Natural Mineral Nanotubes : Properties and Applications book cover
1st Edition

Natural Mineral Nanotubes
Properties and Applications

ISBN 9781771880565
Published February 4, 2015 by Apple Academic Press
498 Pages 167 B/W Illustrations

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Book Description

The book provides a wide introduction on history, minerology, geology, and the characteristics and application of different natural nanotubes. It is the first comprehensive book to discuss natural nanotubes, particularly halloysite nanotubes. The book will be useful mainly for postgraduate students and researchers working on the application of natural nanotubes. It will also be useful for those companies or researchers that focus on the design of materials and composites for sustainability.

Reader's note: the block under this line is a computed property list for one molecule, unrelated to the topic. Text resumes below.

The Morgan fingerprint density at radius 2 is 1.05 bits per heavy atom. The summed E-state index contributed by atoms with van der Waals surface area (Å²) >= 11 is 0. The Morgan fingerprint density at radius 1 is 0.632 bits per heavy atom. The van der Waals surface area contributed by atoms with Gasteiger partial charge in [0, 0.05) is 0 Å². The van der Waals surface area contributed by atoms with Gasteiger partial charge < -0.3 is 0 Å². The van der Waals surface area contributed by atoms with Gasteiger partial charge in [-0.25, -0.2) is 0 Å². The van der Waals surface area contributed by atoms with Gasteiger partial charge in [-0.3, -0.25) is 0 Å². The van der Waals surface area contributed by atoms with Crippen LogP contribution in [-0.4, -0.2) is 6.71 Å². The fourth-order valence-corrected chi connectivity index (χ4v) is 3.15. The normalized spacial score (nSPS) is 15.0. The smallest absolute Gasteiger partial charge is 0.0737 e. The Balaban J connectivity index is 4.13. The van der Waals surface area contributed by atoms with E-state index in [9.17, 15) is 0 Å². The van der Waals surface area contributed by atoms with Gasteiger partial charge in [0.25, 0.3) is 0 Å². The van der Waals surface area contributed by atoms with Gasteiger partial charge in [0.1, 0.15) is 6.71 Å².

This book:

• Provides updates on the diverse and expanding applications of natural mineral nanotubes (including halloysite, sepiolite, and palygorskite) in various industries, and polymer nanocomposites for medical, health, and environmental applications

• Provides a comprehensive review of the modification and intercalation of different natural mineral nanotubes

• Reviews recent studies of the mechanical properties of halloysite nanotubes

• Provides an up-to-date background on the structure, identification, and nomenclature of various natural mineral nanotubes, including halloysite, palygorskite, sepiolite, chrysotile, and erionite

• Gives comprehensive global information on the mineralogy, geology, and occurrence of natural mineral nanotubes

• Discusses the current understanding of the health risks of natural mineral nanotubes

Table of Contents